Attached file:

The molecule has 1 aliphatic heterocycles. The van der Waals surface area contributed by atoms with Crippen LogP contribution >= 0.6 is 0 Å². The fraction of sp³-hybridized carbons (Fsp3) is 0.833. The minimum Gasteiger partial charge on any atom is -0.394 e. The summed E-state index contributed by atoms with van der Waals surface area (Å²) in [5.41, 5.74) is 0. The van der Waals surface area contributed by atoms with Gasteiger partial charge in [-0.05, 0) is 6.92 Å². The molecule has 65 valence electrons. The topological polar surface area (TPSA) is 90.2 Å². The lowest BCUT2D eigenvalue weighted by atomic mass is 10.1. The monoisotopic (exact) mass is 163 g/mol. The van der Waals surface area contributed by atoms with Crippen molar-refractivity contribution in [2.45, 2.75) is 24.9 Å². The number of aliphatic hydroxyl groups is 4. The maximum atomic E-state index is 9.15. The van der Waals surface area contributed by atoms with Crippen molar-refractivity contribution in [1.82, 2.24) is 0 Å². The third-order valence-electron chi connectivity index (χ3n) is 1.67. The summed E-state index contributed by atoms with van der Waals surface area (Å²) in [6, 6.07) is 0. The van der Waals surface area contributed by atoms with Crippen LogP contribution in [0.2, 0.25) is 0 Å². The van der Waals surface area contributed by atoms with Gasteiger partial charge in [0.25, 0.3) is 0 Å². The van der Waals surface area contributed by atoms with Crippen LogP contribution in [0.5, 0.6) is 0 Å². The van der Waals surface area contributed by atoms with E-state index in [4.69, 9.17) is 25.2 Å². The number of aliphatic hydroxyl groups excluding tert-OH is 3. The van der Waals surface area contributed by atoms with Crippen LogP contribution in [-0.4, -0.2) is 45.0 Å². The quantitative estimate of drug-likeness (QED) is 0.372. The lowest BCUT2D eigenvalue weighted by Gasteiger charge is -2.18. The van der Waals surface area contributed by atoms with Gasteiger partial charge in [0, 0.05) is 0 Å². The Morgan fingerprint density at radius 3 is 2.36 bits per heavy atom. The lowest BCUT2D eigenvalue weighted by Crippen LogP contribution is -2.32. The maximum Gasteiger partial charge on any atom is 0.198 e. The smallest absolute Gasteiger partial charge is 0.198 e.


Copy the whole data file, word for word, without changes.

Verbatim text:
The molecule has 1 aliphatic heterocycles. The van der Waals surface area contributed by atoms with Crippen LogP contribution >= 0.6 is 0 Å². The fraction of sp³-hybridized carbons (Fsp3) is 0.833. The minimum Gasteiger partial charge on any atom is -0.394 e. The summed E-state index contributed by atoms with van der Waals surface area (Å²) in [5.41, 5.74) is 0. The van der Waals surface area contributed by atoms with Gasteiger partial charge in [-0.05, 0) is 6.92 Å². The molecule has 65 valence electrons. The topological polar surface area (TPSA) is 90.2 Å². The lowest BCUT2D eigenvalue weighted by atomic mass is 10.1. The monoisotopic (exact) mass is 163 g/mol. The van der Waals surface area contributed by atoms with Crippen molar-refractivity contribution in [2.45, 2.75) is 24.9 Å². The number of aliphatic hydroxyl groups is 4. The maximum atomic E-state index is 9.15. The van der Waals surface area contributed by atoms with Crippen molar-refractivity contribution in [1.82, 2.24) is 0 Å². The third-order valence-electron chi connectivity index (χ3n) is 1.67. The summed E-state index contributed by atoms with van der Waals surface area (Å²) in [6, 6.07) is 0. The van der Waals surface area contributed by atoms with Crippen LogP contribution in [0.2, 0.25) is 0 Å². The van der Waals surface area contributed by atoms with Gasteiger partial charge in [0.25, 0.3) is 0 Å². The van der Waals surface area contributed by atoms with Crippen LogP contribution in [0.5, 0.6) is 0 Å². The van der Waals surface area contributed by atoms with E-state index in [4.69, 9.17) is 25.2 Å². The number of aliphatic hydroxyl groups excluding tert-OH is 3. The van der Waals surface area contributed by atoms with Crippen LogP contribution in [-0.4, -0.2) is 45.0 Å². The quantitative estimate of drug-likeness (QED) is 0.372. The lowest BCUT2D eigenvalue weighted by Gasteiger charge is -2.18. The van der Waals surface area contributed by atoms with Gasteiger partial charge in [0, 0.05) is 0 Å². The Morgan fingerprint density at radius 3 is 2.36 bits per heavy atom. The lowest BCUT2D eigenvalue weighted by Crippen LogP contribution is -2.32. The maximum Gasteiger partial charge on any atom is 0.198 e. The smallest absolute Gasteiger partial charge is 0.198 e.